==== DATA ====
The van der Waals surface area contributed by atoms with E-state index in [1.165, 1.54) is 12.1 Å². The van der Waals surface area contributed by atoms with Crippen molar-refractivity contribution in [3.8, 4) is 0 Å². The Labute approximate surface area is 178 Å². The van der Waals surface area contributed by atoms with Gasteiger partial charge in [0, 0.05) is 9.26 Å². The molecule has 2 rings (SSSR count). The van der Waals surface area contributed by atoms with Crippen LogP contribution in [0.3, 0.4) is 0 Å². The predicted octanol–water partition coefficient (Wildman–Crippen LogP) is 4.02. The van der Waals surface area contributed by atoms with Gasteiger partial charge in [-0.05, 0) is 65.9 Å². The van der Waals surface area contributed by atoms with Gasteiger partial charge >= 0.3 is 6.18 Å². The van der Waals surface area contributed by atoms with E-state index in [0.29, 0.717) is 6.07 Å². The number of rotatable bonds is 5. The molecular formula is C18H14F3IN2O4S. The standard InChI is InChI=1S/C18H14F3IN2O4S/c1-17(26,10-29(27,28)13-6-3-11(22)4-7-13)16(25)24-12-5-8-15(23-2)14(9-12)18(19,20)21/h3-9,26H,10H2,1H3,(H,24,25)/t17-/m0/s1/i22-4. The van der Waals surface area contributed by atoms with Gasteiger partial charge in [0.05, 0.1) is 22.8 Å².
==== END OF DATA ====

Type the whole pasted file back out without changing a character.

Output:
The van der Waals surface area contributed by atoms with E-state index in [1.165, 1.54) is 12.1 Å². The van der Waals surface area contributed by atoms with Crippen molar-refractivity contribution in [3.8, 4) is 0 Å². The Labute approximate surface area is 178 Å². The van der Waals surface area contributed by atoms with Gasteiger partial charge in [0, 0.05) is 9.26 Å². The molecule has 2 rings (SSSR count). The van der Waals surface area contributed by atoms with Crippen LogP contribution in [0.3, 0.4) is 0 Å². The predicted octanol–water partition coefficient (Wildman–Crippen LogP) is 4.02. The van der Waals surface area contributed by atoms with Gasteiger partial charge in [-0.05, 0) is 65.9 Å². The van der Waals surface area contributed by atoms with Gasteiger partial charge >= 0.3 is 6.18 Å². The van der Waals surface area contributed by atoms with E-state index in [0.29, 0.717) is 6.07 Å². The number of rotatable bonds is 5. The molecular formula is C18H14F3IN2O4S. The standard InChI is InChI=1S/C18H14F3IN2O4S/c1-17(26,10-29(27,28)13-6-3-11(22)4-7-13)16(25)24-12-5-8-15(23-2)14(9-12)18(19,20)21/h3-9,26H,10H2,1H3,(H,24,25)/t17-/m0/s1/i22-4. The van der Waals surface area contributed by atoms with Gasteiger partial charge in [0.05, 0.1) is 22.8 Å².